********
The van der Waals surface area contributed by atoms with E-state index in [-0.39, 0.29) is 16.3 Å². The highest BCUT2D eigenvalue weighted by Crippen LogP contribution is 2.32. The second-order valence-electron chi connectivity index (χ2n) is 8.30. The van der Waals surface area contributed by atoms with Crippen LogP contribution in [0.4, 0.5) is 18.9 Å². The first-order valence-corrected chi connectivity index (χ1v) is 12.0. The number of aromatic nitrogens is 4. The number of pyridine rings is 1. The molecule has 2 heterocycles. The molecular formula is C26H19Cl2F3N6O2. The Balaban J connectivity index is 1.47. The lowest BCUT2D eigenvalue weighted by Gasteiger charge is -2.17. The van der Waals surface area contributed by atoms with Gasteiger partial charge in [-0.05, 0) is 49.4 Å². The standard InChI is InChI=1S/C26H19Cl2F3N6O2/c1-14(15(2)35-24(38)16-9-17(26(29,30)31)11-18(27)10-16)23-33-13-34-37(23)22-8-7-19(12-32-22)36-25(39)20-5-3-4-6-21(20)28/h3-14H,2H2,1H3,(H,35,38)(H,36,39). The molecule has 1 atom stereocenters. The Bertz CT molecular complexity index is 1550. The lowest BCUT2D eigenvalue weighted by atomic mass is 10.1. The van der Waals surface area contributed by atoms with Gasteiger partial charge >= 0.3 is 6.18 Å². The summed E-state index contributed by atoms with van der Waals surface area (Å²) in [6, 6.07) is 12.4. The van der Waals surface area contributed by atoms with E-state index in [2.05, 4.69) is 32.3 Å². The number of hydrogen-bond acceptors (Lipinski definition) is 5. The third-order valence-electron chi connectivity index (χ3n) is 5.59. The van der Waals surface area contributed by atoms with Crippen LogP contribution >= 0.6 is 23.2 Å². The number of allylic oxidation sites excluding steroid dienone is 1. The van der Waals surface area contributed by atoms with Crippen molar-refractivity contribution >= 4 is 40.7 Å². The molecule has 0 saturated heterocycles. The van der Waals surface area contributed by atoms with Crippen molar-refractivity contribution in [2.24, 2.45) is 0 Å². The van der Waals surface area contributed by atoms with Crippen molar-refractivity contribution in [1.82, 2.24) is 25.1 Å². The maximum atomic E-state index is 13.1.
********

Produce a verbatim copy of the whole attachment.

The van der Waals surface area contributed by atoms with E-state index in [-0.39, 0.29) is 16.3 Å². The highest BCUT2D eigenvalue weighted by Crippen LogP contribution is 2.32. The second-order valence-electron chi connectivity index (χ2n) is 8.30. The van der Waals surface area contributed by atoms with Crippen LogP contribution in [0.4, 0.5) is 18.9 Å². The first-order valence-corrected chi connectivity index (χ1v) is 12.0. The number of aromatic nitrogens is 4. The number of pyridine rings is 1. The molecule has 2 heterocycles. The molecular formula is C26H19Cl2F3N6O2. The Balaban J connectivity index is 1.47. The lowest BCUT2D eigenvalue weighted by Gasteiger charge is -2.17. The van der Waals surface area contributed by atoms with Gasteiger partial charge in [-0.05, 0) is 49.4 Å². The standard InChI is InChI=1S/C26H19Cl2F3N6O2/c1-14(15(2)35-24(38)16-9-17(26(29,30)31)11-18(27)10-16)23-33-13-34-37(23)22-8-7-19(12-32-22)36-25(39)20-5-3-4-6-21(20)28/h3-14H,2H2,1H3,(H,35,38)(H,36,39). The molecule has 1 atom stereocenters. The Bertz CT molecular complexity index is 1550. The lowest BCUT2D eigenvalue weighted by atomic mass is 10.1. The van der Waals surface area contributed by atoms with Gasteiger partial charge >= 0.3 is 6.18 Å². The summed E-state index contributed by atoms with van der Waals surface area (Å²) in [6, 6.07) is 12.4. The van der Waals surface area contributed by atoms with E-state index in [2.05, 4.69) is 32.3 Å². The number of hydrogen-bond acceptors (Lipinski definition) is 5. The third-order valence-electron chi connectivity index (χ3n) is 5.59. The van der Waals surface area contributed by atoms with Crippen LogP contribution >= 0.6 is 23.2 Å². The number of allylic oxidation sites excluding steroid dienone is 1. The van der Waals surface area contributed by atoms with Crippen molar-refractivity contribution >= 4 is 40.7 Å². The molecule has 0 saturated heterocycles. The van der Waals surface area contributed by atoms with Crippen molar-refractivity contribution in [2.24, 2.45) is 0 Å². The van der Waals surface area contributed by atoms with Crippen molar-refractivity contribution in [1.82, 2.24) is 25.1 Å². The maximum atomic E-state index is 13.1.